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  • RS1000?

    New to the game here. Great Forums/People Anyway, in the process of setting up a home shop (space not an issue) and was wondering the pros and cons of the RS1000. I was in HD today and talked with reps and they thought the RS1000 was a good fit due to its versatality (x-cut, rip, miter/compund, disc sander). I am planning on producing several wood items (no furniture at this point) and already have a buyer for the items. I was leaning twords a the TS2424 and the MS1250 intially as the meat with later additions as the business grows.
    In the back of my mind bigger is better, but having trouble deciding.

    All opinions are appreciated. Thanks.
    Matt

  • #2
    Red,
    Glad to have you on the forum. Seems to me you have a plan, but unless you have experience with a RAS I would delay that purchase. A RAS can be very dangerous and is really not suited for ripping, etc. Of course it is great for cross cutting, but I think you can do that for less expense and using a tool that is probably safer.
    I would be glad to hear what some others think on this one.


    [ 02-22-2002: Message edited by: thepapabear ]
    thepapabear<BR>When a bureaucrat has a hammer, everything begins to look like a nail.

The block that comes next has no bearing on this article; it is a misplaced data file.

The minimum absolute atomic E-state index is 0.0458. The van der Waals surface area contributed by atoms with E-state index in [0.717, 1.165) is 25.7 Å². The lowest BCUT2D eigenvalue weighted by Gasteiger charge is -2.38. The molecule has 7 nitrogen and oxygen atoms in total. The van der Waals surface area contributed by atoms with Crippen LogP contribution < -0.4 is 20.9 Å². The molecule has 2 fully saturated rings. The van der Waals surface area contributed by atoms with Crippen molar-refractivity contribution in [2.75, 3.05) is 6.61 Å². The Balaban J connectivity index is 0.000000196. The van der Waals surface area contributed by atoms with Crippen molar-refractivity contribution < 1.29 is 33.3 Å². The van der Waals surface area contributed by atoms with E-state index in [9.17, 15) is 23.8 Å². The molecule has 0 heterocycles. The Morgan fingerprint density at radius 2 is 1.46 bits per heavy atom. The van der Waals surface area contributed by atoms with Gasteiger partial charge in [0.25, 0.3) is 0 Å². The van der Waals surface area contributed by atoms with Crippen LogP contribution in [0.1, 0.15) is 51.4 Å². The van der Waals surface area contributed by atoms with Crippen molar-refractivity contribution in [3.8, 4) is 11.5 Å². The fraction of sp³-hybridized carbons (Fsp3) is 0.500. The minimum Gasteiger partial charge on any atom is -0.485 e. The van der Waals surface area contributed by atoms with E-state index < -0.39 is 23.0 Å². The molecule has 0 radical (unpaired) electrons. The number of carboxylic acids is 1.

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    • #3
      the ras is dangerous. I would get the ridgid ts2424.
      Andy B.

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      • #4
        My first purchase was the RAS1000 (from a friend who no longer had room for it). I had the same thoughts about it as you do. However, after using it for ripping several times, I bought the TS2424. Much safer for that operation. I also suspect that using it as a disc sander would be a good way of quicky clogging the motor with sawdust.
        Mark

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        • #5
          Hi: Ras is a great tool. Very versatile, and no more dangerous than anything else if you pay attention. Btw, I've had a Craftsman ras which was made by emerson, and recently upgraded by them , for over 20 years without so much as a hiccup. My 2cents
          He who dies with the most power tools wins!

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          • #6
            I have to agree with woodawg in that as to the safety record on my ras which is also an old craftsman. I will admit I don't feel as comfortable with it as I do with the ts even though they have been in my tool iventory since the early 80's. I don't rip with it any more instead it is the primary crosscut and dado machine. My 2 cents worth is there are probably many other tools you could use before you really need a ras as long as you have a good ts.

            NOW you have 4 cents worth of advise. [img]smile.gif[/img]

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            • #7
              Have had 2 differant RAS. NONE NOW and do not have any plan to get another..DANGEROUS, 1st one put a 2 x 4 through the wall trying to rip..safety dogs failed, 2nd just did not like it. Have 2412 now and LOVE it, That with a compound miter 12" I do anything I want.. Think hard and long on RAS. As said before you have to THINK AND ACT SAFETY or you will be hurt BAD..